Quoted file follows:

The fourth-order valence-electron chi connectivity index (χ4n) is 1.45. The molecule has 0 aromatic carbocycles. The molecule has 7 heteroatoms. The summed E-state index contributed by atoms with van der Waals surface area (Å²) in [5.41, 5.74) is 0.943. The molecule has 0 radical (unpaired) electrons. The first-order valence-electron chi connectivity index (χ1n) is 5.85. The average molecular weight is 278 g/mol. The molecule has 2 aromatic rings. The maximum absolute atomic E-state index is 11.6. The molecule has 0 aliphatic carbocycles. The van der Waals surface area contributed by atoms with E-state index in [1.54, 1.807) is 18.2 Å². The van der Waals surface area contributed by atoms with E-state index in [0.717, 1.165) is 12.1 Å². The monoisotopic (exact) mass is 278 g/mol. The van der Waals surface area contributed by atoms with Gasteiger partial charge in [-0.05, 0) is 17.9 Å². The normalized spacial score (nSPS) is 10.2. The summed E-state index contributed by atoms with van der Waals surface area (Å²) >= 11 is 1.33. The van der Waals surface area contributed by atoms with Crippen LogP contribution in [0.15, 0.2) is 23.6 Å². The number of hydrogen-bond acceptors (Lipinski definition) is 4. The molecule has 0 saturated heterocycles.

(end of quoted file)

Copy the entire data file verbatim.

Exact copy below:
The fourth-order valence-electron chi connectivity index (χ4n) is 1.45. The molecule has 0 aromatic carbocycles. The molecule has 7 heteroatoms. The summed E-state index contributed by atoms with van der Waals surface area (Å²) in [5.41, 5.74) is 0.943. The molecule has 0 radical (unpaired) electrons. The first-order valence-electron chi connectivity index (χ1n) is 5.85. The average molecular weight is 278 g/mol. The molecule has 2 aromatic rings. The maximum absolute atomic E-state index is 11.6. The molecule has 0 aliphatic carbocycles. The van der Waals surface area contributed by atoms with E-state index in [1.54, 1.807) is 18.2 Å². The van der Waals surface area contributed by atoms with E-state index in [0.717, 1.165) is 12.1 Å². The monoisotopic (exact) mass is 278 g/mol. The van der Waals surface area contributed by atoms with Gasteiger partial charge in [-0.05, 0) is 17.9 Å². The normalized spacial score (nSPS) is 10.2. The summed E-state index contributed by atoms with van der Waals surface area (Å²) >= 11 is 1.33. The van der Waals surface area contributed by atoms with Crippen LogP contribution in [0.15, 0.2) is 23.6 Å². The number of hydrogen-bond acceptors (Lipinski definition) is 4. The molecule has 0 saturated heterocycles.